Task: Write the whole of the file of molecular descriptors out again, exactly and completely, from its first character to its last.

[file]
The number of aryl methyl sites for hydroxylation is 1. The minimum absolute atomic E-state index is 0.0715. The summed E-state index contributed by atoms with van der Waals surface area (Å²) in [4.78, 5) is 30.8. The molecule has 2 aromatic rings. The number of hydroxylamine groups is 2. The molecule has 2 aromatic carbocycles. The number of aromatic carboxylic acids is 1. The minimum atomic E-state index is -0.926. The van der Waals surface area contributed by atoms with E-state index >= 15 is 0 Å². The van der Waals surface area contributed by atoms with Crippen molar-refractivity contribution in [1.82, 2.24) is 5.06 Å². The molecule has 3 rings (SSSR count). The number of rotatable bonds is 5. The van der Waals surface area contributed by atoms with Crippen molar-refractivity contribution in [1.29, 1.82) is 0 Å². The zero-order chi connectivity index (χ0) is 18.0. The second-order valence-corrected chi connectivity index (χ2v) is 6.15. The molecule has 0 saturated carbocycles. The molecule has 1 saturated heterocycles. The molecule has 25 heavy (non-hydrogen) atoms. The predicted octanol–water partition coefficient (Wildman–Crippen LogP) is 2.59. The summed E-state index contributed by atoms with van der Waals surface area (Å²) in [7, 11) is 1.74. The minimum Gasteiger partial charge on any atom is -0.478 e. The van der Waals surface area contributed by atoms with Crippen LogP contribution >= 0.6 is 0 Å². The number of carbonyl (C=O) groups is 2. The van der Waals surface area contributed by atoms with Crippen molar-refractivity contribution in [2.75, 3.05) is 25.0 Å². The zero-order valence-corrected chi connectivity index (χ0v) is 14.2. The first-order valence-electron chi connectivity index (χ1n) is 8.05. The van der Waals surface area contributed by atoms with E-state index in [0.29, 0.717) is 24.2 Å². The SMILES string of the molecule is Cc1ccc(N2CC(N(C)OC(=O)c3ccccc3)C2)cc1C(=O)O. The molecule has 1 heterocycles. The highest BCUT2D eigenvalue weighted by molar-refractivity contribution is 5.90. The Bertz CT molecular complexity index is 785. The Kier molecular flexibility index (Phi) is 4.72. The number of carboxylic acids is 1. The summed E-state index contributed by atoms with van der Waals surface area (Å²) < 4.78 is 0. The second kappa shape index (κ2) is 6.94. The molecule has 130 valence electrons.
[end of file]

The number of aryl methyl sites for hydroxylation is 1. The minimum absolute atomic E-state index is 0.0715. The summed E-state index contributed by atoms with van der Waals surface area (Å²) in [4.78, 5) is 30.8. The molecule has 2 aromatic rings. The number of hydroxylamine groups is 2. The molecule has 2 aromatic carbocycles. The number of aromatic carboxylic acids is 1. The minimum atomic E-state index is -0.926. The van der Waals surface area contributed by atoms with E-state index >= 15 is 0 Å². The van der Waals surface area contributed by atoms with Crippen molar-refractivity contribution in [1.82, 2.24) is 5.06 Å². The molecule has 3 rings (SSSR count). The number of rotatable bonds is 5. The van der Waals surface area contributed by atoms with Crippen molar-refractivity contribution in [1.29, 1.82) is 0 Å². The zero-order chi connectivity index (χ0) is 18.0. The second-order valence-corrected chi connectivity index (χ2v) is 6.15. The molecule has 0 saturated carbocycles. The molecule has 1 saturated heterocycles. The molecule has 25 heavy (non-hydrogen) atoms. The predicted octanol–water partition coefficient (Wildman–Crippen LogP) is 2.59. The summed E-state index contributed by atoms with van der Waals surface area (Å²) in [7, 11) is 1.74. The minimum Gasteiger partial charge on any atom is -0.478 e. The van der Waals surface area contributed by atoms with Crippen LogP contribution >= 0.6 is 0 Å². The number of carbonyl (C=O) groups is 2. The van der Waals surface area contributed by atoms with Crippen molar-refractivity contribution in [2.75, 3.05) is 25.0 Å². The zero-order valence-corrected chi connectivity index (χ0v) is 14.2. The first-order valence-electron chi connectivity index (χ1n) is 8.05. The van der Waals surface area contributed by atoms with E-state index in [0.29, 0.717) is 24.2 Å². The SMILES string of the molecule is Cc1ccc(N2CC(N(C)OC(=O)c3ccccc3)C2)cc1C(=O)O. The molecule has 1 heterocycles. The highest BCUT2D eigenvalue weighted by molar-refractivity contribution is 5.90. The Bertz CT molecular complexity index is 785. The Kier molecular flexibility index (Phi) is 4.72. The number of carboxylic acids is 1. The summed E-state index contributed by atoms with van der Waals surface area (Å²) < 4.78 is 0. The second kappa shape index (κ2) is 6.94. The molecule has 130 valence electrons.